queen helenes

I always kind of laugh when people get into the “Susan’s treatment is proof that C.S. Lewis was a misogynist” thing, because:

Polly and Digory. Peter and Susan. Edmund and Lucy. Eustace and Jill. 

Out of the eight “Friends of Narnia” who enter from our world, the male-to-female character ratio is exactly 1/1. Not one of these female characters serves as a love interest at any time. 

The Horse and His Boy, the only book set entirely in Narnia, maintains this ratio with Shasta and Aravis, who, we are told in a postscript, eventually marry. Yet even here, the story itself is concerned only with the friendship between them. Lewis focuses on Aravis’ value as a brave friend and a worthy ally rather than as a potential girlfriend–and ultimately, we realize that it’s these qualities that make her a good companion for Shasta. They are worthy of each other, equals. 

In the 1950s, there was no particularly loud cry for female representation in children’s literature. As far as pure plot goes, there’s no pressing need for all these girls. A little boy could have opened the wardrobe (and in the fragmentary initial draft, did). Given that we already know Eustace well by The Silver Chair, it would not seem strictly necessary for a patently ordinary schoolgirl to follow him on his return trip to Narnia, yet follow she does–and her role in the story is pivotal. Why does the humble cab-driver whom Aslan crowns the first King of Narnia immediately ask for his equally humble wife, who is promptly spirited over, her hands full of washing, and crowned queen by his side? Well, because nothing could be more natural than to have her there.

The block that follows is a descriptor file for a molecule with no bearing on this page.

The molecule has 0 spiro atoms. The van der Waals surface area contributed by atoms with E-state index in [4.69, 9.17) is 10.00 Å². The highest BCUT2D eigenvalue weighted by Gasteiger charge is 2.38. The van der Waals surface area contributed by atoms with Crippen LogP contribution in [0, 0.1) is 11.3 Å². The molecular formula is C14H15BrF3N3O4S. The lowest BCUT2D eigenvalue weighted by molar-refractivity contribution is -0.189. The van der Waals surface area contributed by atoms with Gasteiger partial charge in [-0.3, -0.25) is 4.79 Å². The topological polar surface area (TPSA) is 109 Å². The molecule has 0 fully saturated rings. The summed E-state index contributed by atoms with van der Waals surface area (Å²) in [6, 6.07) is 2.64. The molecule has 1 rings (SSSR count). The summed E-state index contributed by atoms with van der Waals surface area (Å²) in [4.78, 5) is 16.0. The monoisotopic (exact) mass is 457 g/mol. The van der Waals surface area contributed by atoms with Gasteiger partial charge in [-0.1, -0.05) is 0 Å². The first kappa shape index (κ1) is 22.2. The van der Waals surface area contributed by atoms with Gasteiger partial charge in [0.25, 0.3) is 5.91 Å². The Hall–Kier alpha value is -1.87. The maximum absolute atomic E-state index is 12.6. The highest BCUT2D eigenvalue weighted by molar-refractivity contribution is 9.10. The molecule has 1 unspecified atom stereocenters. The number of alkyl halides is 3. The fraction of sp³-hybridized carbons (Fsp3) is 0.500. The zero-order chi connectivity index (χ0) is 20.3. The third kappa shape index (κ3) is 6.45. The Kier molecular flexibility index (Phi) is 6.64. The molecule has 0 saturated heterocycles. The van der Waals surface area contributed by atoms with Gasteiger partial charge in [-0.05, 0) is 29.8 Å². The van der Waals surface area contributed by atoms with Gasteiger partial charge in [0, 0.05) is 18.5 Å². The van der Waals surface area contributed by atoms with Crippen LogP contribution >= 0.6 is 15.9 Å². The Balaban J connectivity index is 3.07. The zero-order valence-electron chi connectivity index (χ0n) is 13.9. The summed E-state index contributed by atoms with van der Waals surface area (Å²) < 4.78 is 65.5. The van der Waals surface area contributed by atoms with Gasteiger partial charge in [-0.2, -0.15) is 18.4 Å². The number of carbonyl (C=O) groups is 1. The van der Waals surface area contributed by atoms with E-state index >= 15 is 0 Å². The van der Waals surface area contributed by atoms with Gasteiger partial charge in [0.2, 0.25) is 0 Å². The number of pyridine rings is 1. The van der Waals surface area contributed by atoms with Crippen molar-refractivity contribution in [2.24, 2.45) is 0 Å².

None of these women are here to fill a quota. They’re here because Lewis wanted them there. 

Show me the contemporary fantasy series with this level of equality. It doesn’t exist. 

Raise your hand if you are woefully unprepared for Lord of Shadows

Request: Comparison between Helen Mirren and Claire Foy accepting their awards for playing Queen Elizabeth II.